Morning Thanks

Garrison Keillor once said we'd all be better off if we all started the day by giving thanks for just one thing. I'll try.

Wednesday, January 30, 2013


My old Dell kept going blue on me so I bought another refurbished desktop, this one from Walmart because you can get 'em really cheap and I wasn't looking to unload a ton of dough.

Fine. This one is reliable--it doesn't suddenly go all midnight on you, and it's got Windows 7, not XP, which is nice because so does my laptop. Okay.

Moving is fun, but it means writing new addresses in eleventy-seven million places, some of which you forget to notify.  Every last credit card has to be told the new address or you run into fat red slashes every other day. Moving computers means writing passwords in eleventy-seven million places and some of them, believe me, you just don't remember, not having used them since the pilgrims came to Plymouth. 

So you end up writing new ones, some with one digit and one upper case letter, some at least eight letters long, some six, you know.  You type some in and the website says "weak" or it won't even give you the dumb thing--"try again," it'll snicker demonically.

It's almost impossible to know how many passwords I have to use if I want to end up where I want to go--a dozen, maybe more, most all of them three alternatives with different complimentary numbers and letters. I write all this info down in a little notebook in my desk--three of them actually, which doesn't help.

Well, sometime I write them down.

Sometime I just forget.

Okay, confession. Ever since I picked up this Walmart Dell, I have spent something akin to the Hundred Years War re-upping and re-doing passwords, only to realize the next day I had no clue what I'd filled in the day before.  "Forgot your password?--click here."  You know.  I must have done it three dozen times, I swear.  And I have--sworn that is.  More than once.

Not long ago I read that forgetfulness meant you simply had too much in your head. The brain that's chock full isn't good at incidentals, which is to say, by my translation, the wise forget easily.  Comforting.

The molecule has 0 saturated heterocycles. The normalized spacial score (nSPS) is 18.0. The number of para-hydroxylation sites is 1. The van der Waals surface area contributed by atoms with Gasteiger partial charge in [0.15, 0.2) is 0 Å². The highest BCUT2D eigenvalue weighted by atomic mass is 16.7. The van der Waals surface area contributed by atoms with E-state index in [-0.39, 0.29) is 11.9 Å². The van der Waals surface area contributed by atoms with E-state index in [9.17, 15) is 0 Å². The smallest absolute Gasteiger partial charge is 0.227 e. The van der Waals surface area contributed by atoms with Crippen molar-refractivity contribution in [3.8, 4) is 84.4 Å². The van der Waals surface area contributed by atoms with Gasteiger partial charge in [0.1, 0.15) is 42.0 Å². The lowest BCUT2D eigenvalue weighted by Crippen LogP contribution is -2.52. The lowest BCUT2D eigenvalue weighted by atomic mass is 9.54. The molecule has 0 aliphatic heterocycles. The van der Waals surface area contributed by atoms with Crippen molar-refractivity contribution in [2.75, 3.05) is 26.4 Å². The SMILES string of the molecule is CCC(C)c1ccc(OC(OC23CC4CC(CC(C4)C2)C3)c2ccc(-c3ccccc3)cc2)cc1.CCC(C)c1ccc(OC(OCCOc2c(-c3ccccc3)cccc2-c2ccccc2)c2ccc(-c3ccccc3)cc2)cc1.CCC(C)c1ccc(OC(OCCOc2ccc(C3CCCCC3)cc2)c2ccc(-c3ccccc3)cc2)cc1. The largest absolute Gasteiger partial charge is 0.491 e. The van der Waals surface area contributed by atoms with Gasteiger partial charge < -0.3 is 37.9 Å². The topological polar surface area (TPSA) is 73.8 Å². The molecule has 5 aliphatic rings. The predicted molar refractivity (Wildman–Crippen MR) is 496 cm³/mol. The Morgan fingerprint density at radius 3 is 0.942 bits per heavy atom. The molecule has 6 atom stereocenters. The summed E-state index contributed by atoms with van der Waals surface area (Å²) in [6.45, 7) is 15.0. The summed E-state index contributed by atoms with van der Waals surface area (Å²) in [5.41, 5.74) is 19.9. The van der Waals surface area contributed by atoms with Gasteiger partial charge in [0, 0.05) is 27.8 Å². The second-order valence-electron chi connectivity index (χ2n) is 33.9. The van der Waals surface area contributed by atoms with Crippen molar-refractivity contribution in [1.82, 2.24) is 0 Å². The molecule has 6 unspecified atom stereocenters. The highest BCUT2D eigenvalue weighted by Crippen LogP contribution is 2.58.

But not sustainable.  Unremitting truth is, I'm getting old.  I could list telling signals as long as my arm and yours and Bill Russell's, and one of them for sure is a leaky memory.  I had a class last night for which I spent probably too much time preparing. Because I had so much to do, so many different segments, I had everything written down and three-hole punched in a binder, neat as a pin, something I'd rarely done in 40 years of teaching.

I got to school, where I realized immediately that I left it home. Home used to be two blocks away, now it's 20 miles.  

Or this.  I've told writing students for years that keeping a notebook of ideas that come up and whack you hard is a good idea.  Flannery O'Connor called something akin "the habit of being."  "Write it down," I've said.  I do.  Sometimes. 

These days, my porous memory vastly less responsible, I've tried to listen to my own sermon.  I write things down.  Lots of things.  Even on my computer.  My Kindle has lists because I bought a two-buck app that lets me write in things down as if the cover were paper.  I'm learning.

And then this.  On my way home from the airport last week, I was listening to Mars Hill Audio off my iPod and through my radio, when someone said something really memorable, if I had a memory. I'm tooling down the highway, late at night, and I can't reach back into my suitcase, so right beside me there's a Casey's napkin that couched the donut I had with the coffee I bought when I left for the airport, way early the Friday before. 

There's a pen in the cubby hole, so I scratch out a note as I'm driving, something worth remembering, you know, something worth a good blog post.  A half-hour later, something else.  I scribble it down too on the napkin on the passenger seat.

See the photo? --a used Casey's napkin scribbled with tortured lines that are for the most part illegible.  I was driving, for pity sake.

Here at my desk the next morning, that crumpled napkin tried to speak to me and I had not a clue what it meant.  "Chesterton's feet"?  Good night, what is that?


Woe and woe and woe.  

Oh yeah--atop the waste basket right beside me is a three-ring binder full of well-reasoned notes for last night's class.  It hasn't moved.

Just shoot me.

1 comment:

Anonymous said...

Wecome to the Wise Ole Man's Club. When you forget something just pull out that contemplative look and gaze upwards. But don't ever forget your wife's birth day, unless she is older that you.